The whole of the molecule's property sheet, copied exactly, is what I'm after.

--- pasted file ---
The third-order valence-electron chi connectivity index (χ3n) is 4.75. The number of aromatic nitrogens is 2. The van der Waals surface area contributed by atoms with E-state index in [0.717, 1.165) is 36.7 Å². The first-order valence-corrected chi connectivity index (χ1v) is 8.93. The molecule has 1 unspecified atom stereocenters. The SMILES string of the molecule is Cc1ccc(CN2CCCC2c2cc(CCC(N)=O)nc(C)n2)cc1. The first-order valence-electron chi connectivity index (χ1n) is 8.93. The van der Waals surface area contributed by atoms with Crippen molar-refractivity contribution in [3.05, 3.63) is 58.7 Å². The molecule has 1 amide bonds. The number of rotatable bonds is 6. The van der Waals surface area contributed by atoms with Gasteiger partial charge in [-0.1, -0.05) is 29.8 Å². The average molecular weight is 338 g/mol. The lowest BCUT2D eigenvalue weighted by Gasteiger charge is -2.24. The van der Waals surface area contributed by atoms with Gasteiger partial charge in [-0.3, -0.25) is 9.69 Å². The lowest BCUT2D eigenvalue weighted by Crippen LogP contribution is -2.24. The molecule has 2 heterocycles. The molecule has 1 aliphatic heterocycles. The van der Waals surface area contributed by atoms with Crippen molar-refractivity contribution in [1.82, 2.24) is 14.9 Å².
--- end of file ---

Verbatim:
The third-order valence-electron chi connectivity index (χ3n) is 4.75. The number of aromatic nitrogens is 2. The van der Waals surface area contributed by atoms with E-state index in [0.717, 1.165) is 36.7 Å². The first-order valence-corrected chi connectivity index (χ1v) is 8.93. The molecule has 1 unspecified atom stereocenters. The SMILES string of the molecule is Cc1ccc(CN2CCCC2c2cc(CCC(N)=O)nc(C)n2)cc1. The first-order valence-electron chi connectivity index (χ1n) is 8.93. The van der Waals surface area contributed by atoms with Crippen molar-refractivity contribution in [3.05, 3.63) is 58.7 Å². The molecule has 1 amide bonds. The number of rotatable bonds is 6. The van der Waals surface area contributed by atoms with Gasteiger partial charge in [-0.1, -0.05) is 29.8 Å². The average molecular weight is 338 g/mol. The lowest BCUT2D eigenvalue weighted by Gasteiger charge is -2.24. The van der Waals surface area contributed by atoms with Gasteiger partial charge in [-0.3, -0.25) is 9.69 Å². The lowest BCUT2D eigenvalue weighted by Crippen LogP contribution is -2.24. The molecule has 2 heterocycles. The molecule has 1 aliphatic heterocycles. The van der Waals surface area contributed by atoms with Crippen molar-refractivity contribution in [1.82, 2.24) is 14.9 Å².